UTHealth Houston Harris County Psychiatric Center

HCPC - Changing Lives

DepressedManECTFlippedAnger, guilt, alcoholism, depression. For 10 years John*, 30, had suffered. Ever since the death of his first serious girlfriend, a decade ago, his life had gone off track.

Being LifeFlighted from a one-vehicle car accident five years ago had put him in a wheelchair for 6 months with a broken tailbone, shoulder, and leg. But that didn’t stop him from wanting to drive his wheelchair in the dark along a busy road to get beer. “He actually called the cops on me because I put his wheelchair in the trunk of my car. I wasn’t going to let him drive that black wheelchair on the dark road wearing all black to go get alcohol,” his mom said.

His mom had to wake him each morning for his part-time job. “He hated that I was so controlling,” she said.

A grief counselor recommended John move out of his parents’ garage apartment. “That was where he learned of his girlfriend’s death. There were a lot of bad memories there,” his mom said.

After one angry night of kicking in doors and tearing up books in the condo paid for by his parents, John was brought to the Harris County Psychiatric Center.

“He told them he didn’t want to live anymore. He had given up, and we didn’t know what to do,” his mom said.

A bright young man who had achieved multiple computer certifications now was being crippled academically as well.

UTHealth Harris County Psychiatric Center (HCPC) is the teaching hospital operated by the Louis A. Faillace, MD, Department of Psychiatry and Behavioral Sciences. of McGovern Medical School. The largest provider of inpatient psychiatric care in Houston and the second largest academic psychiatric hospital in the nation, it offers patient-centered care services to adults, children and adolescents to more than 9,000 patients a year and has 274 beds.

“When you come in to this hospital, you can’t bring in anything but $10. He was here 5 days, and I couldn’t believe when I came to visit that he was not only participating in group sessions but leading them,” his mom said.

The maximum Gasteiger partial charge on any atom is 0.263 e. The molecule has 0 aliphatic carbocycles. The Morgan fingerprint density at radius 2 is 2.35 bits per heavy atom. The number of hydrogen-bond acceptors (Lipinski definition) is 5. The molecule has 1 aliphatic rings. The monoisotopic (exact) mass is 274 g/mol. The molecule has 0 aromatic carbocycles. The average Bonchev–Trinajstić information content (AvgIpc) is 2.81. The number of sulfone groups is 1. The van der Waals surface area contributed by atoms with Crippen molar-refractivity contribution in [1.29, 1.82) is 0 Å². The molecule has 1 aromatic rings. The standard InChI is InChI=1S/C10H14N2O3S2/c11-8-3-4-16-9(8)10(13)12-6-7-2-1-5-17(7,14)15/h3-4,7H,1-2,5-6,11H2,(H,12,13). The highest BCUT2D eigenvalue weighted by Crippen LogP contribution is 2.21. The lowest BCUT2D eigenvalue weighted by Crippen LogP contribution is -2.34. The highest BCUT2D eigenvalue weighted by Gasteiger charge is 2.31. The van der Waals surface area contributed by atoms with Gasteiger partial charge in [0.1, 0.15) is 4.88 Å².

When John was discharged from the hospital, he left his extra clothes for his roommate because he didn’t have anything. He realized there were others who were in a lot worse shape than him, his mom explained.

“This place saved his life,” she said. “He has good days and bad days now – but I can’t believe the changes I’ve seen – he smiles, he wants to do things. It’s amazing.”

Since being discharged from the hospital, John has returned to HCPC, this time for electroconvulsive therapy (ECT) on an outpatient basis. His psychiatrist, Salih Selek, M.D., associate professor of psychiatry and behavioral sciences, said he has noticed a marked improvement since John was inpatient.

HCPC is a resource for patients beyond the Greater Houston area. On one weekday morning in the HCPC ECT waiting room, in addition to John, who lives in Galveston County, there was an 82-year old patient who lives in Katy; a 70-year-old patient from Marble Falls, Texas; a young woman from Sugar Land; and a middle-age patient from Beaumont.

“Patients from across the state rely upon our world-class experts in mental health,” explained Jair Soares, M.D., Ph.D., executive director of UTHealth HCPC and chair of the McGovern Medical School Faillace Department of Psychiatry and Behavioral Sciences. “We are a destination for those who seek the very best in help with the debilitating diseases of the mind.”

--Written by Darla Brown, Office of Communications, McGovern Medical School